The Environmental Protection Agency mentions that hazardous wastes are materials and substances that have qualities that make it dangerous or potentially harmful to human health or the environment. According to the Resource Conservation and Recovery Act, hazardous waste can have a solid, semi-solid, liquid or gaseous form and it has two categories that include listed and characteristic waste. Legal methods for disposing of hazardous waste consist of combustion and incineration, land disposal and injection wells.
List and Characteristics
There are four lists for hazardous waste as defined by the EPA and they include the F-list is for general industrial and manufacturing operations, K-list for industry-specific operations (such as petroleum and food processing), and the P and U lists for discarded commercial chemical products. EPA uses 40 CFR Part 261 Subpart C for the purpose of defining the characteristics of hazardous waste and they include ignitability, corrosivity, reactivity and toxicity.
Combustion and Incineration
Hazardous waste combustion uses two methods which include incinerators, boilers and industrial furnaces. Incinerators are primarily used to destroy or treat waste and to reduce the amount of waste. Boilers and furnaces are primarily used for energy and material recovery. Regulations governing combustion and incineration methods and practices are found in 40 CFR Part 264/265, Subpart O-Incinerators and 40 CFR Part 266, Subpart H-Hazardous Waste Burned in Boilers and Industrial Furnaces.
Land Disposal Unit
The EPA states that the most common hazardous waste disposal practices are disposal units such as landfills, surface impoundments, waste piles, land treatment units or injection wells. Subtitle C of RCRA (40 CFR Parts 264/265) gives specific information about the use of landfill options for the purpose of disposing of hazardous waste. Standards for designing landfills, surface impoundments, waste piles and land treatment units are some of the key features described in the regulations.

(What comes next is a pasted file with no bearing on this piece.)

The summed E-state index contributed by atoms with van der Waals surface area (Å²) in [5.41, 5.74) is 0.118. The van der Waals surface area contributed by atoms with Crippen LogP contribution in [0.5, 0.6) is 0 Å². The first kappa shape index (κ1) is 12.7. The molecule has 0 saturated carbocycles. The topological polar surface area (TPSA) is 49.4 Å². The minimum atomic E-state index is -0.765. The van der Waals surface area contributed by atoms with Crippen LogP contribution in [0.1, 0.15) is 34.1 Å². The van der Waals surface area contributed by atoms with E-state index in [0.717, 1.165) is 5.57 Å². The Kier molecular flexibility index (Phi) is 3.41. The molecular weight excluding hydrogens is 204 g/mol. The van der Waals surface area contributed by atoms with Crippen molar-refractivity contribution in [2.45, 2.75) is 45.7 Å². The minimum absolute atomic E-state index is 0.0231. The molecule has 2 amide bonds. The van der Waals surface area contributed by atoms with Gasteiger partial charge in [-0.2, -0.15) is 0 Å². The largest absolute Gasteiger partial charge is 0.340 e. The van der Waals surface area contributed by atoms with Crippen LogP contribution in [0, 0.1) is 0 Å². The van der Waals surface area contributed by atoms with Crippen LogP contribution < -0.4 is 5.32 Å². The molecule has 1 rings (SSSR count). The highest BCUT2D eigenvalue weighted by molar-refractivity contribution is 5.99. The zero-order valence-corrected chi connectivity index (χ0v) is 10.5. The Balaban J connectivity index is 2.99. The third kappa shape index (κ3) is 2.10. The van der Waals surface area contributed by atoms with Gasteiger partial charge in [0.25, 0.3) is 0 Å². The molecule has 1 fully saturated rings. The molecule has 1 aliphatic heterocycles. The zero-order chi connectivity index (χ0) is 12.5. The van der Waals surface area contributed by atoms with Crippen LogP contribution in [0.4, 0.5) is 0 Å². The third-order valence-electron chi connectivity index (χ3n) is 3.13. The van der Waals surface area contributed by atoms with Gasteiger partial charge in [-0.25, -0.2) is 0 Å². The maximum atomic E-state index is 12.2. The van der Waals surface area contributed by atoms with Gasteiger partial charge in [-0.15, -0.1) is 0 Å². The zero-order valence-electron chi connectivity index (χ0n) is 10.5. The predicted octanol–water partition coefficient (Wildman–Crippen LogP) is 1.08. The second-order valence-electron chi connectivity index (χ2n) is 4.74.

Injection wells are devices that place fluids such as water, wastewater, brine or water mixed with chemicals into deep underground porous rock formations or just below the surface. RCRA regulations that govern injection wells are found in 40 CFR Part 265 Subpart R, 40 CFR Part 264 Subpart X and 40 CFR Part 144 through Part 148. There are injection well classes that categorize how wells are to be constructed, their operations, their design, the depth of the well and the types of liquid substances the wells can contain. RCRA standards outline information for six injection well classes and they also provide data on various hazardous (and some nonhazardous) substances such as wastewater, fluids associated with mineral mining and radioactive waste.
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